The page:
fall of Lieut. Worden and the arrival of Lieut. Greene in the pilot house, the Monitor was entirely under control of the man at the wheel, who having no one to direct him, and doubtless being excited by the fall of his commanding officer, steered off on another course without any particular aim or object.
This is substantially the view given of the occurrence by Prof. Soley in his work, The blockade and the cruisers, and he obtained his information from the late Commander Greene.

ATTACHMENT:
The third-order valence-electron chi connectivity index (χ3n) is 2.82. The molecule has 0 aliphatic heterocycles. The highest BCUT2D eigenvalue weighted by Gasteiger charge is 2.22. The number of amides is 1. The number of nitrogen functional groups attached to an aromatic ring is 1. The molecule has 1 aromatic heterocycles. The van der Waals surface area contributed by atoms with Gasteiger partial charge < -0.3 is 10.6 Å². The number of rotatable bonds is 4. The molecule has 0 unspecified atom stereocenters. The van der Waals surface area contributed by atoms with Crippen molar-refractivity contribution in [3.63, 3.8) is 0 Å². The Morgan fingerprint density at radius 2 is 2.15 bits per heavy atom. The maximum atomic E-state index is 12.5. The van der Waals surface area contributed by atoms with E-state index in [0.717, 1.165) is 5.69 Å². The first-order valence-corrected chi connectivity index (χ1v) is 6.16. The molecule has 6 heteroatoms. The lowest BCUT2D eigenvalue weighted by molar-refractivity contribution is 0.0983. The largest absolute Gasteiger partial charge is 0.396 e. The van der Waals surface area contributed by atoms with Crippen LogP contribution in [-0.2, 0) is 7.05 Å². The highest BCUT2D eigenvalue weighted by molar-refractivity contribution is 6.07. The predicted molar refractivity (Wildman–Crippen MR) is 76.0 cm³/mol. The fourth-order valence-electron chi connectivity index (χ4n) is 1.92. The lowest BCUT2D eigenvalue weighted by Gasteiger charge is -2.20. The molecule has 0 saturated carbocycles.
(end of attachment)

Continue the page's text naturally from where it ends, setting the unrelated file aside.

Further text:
Lieut. George U. Morris.
（Acting commander of the Cumberland.)
Prof. Soley further says: Seeing the Monitor draw off, Van Brunt, under the supposition that his protector was disabled and had left him, prepared for the worst, and made ready to destroy his ship; but at this point the Merrimac withdrew to Norfolk.
Greene fired at her twice, or at most three times.
He then returned to the Minnesota, and remained by her until she got afloat.
This is no doubt a correct version of the affair.